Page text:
"California no longer issues paper food stamps. Eligible recipients of food assistance in California are now issued a debit card called a "Golden State Advantage" card (known also as an "EBT card" or a "food stamp card"), and access their food benefits electronically by swiping their card when they buy food at the grocery store. California Farmers' Markets, and other outdoor food markets and produce stands, do not usually have the electricity and phone lines needed for all eligible food vendors to deal with electronic benefit transfers. Therefore, many such markets allow all eligible food vendors to sell eligible food products to EBT cardholders by setting up a Central Point of Sale (POS) Device to sell market scrip to customers, who can then shop in the market with the scrip. This system requires the market management to become authorized to accept EBT food benefits and to organize and promote the use of EBT cards at the market."
My friend Annie who sent me this link adds:
"Food stamps for low-income persons and families were issued as paper coupons in the past. In 2004, Electronic Benefit Transfer (EBT) replaced the traditional paper issues. It functions like a debit card/account for people to use. The Ecology Center, Berkeley coordinated efforts with several state, county, public, and community organizations to enabled certified organic farmers' markets to accept the EBT cards ( the California Farmers' Market Electronic Benefits Transfer (EBT) Implementation and Promotion Project) Basically, allowing recipients of food stamp benefits to have access to local organic markets. Which is a great way of promoting healthy diets among the poor, as well as sustainable living."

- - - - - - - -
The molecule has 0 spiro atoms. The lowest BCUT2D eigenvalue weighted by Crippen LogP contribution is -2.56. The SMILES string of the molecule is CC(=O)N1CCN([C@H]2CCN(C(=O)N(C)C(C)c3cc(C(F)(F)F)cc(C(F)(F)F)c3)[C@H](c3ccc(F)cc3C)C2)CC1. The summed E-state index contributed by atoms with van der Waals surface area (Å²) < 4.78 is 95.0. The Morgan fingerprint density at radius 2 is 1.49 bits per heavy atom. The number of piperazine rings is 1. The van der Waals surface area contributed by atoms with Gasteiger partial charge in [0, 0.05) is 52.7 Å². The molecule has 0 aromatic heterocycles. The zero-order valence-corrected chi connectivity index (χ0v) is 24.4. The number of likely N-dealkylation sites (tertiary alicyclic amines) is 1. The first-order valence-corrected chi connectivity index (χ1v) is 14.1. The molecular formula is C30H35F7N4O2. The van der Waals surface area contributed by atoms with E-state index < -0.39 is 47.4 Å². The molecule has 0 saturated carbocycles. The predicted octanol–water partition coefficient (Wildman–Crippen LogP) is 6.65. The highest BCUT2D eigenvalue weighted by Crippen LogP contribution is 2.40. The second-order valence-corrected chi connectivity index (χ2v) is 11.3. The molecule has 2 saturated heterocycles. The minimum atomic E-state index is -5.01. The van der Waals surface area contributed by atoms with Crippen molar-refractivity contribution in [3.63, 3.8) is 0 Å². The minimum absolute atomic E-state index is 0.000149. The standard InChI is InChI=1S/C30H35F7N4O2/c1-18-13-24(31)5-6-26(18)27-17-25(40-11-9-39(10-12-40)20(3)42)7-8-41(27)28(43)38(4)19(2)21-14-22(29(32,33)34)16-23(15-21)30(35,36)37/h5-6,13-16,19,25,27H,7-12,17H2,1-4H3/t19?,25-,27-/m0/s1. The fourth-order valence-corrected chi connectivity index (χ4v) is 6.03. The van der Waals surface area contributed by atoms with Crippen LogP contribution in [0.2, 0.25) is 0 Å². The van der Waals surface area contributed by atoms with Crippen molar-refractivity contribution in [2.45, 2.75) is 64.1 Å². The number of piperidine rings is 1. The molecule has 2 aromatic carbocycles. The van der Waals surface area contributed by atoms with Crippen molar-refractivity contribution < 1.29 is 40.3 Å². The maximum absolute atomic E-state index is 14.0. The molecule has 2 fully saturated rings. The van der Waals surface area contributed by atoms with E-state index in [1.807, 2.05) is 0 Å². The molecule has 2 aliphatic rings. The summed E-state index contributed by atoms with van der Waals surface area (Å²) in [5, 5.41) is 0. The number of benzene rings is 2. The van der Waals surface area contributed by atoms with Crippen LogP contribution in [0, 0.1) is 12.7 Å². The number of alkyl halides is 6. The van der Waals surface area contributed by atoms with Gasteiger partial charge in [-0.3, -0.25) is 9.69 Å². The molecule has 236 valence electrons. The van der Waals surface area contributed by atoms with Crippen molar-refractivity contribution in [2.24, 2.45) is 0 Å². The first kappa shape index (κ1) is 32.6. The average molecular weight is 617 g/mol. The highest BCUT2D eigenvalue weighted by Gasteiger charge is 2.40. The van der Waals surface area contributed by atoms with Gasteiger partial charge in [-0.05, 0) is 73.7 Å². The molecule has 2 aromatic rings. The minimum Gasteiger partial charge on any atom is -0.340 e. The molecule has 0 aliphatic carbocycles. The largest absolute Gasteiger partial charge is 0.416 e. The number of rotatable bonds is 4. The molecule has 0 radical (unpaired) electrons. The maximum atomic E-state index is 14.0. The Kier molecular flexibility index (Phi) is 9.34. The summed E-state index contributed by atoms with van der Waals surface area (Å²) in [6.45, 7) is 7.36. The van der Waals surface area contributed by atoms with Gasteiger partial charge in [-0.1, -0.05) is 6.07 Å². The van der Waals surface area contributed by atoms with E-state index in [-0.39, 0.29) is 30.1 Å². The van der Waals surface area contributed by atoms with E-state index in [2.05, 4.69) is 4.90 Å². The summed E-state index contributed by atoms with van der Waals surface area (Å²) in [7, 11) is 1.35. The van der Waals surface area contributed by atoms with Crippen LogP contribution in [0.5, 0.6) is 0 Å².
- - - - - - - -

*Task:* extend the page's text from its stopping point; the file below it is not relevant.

Facilitating access of the poor to healthy, nutritious food is often neglected. During the Israeli war on lebanon of July-August 2006, relief agencies were distributing tons of dry food to the refugees from the South and the Southern suburbs. The aim was to cover the need in calories without addressing nutrition needs. Healthy Basket, a company working in the marketing of organic produce started distributing fresh fruits and vegetables. The success was immediate, as people were starved for fresh produce.
In the current Nahr el Bared crisis, the Nahr el Bared relief Campaign started by purchasing and distributing dry food (powdered milk, tinned food). As other, more established relief outfits started moving in, the NBRC started distributing vouchers for the value of LBP5,000 ($3.3), which can be exchanged for fresh fruits and vegetables in some of the shops of the refugee camps. This is proving to be very popular and very successful, as people do not have access to cash and cannot spend on essential fresh produce.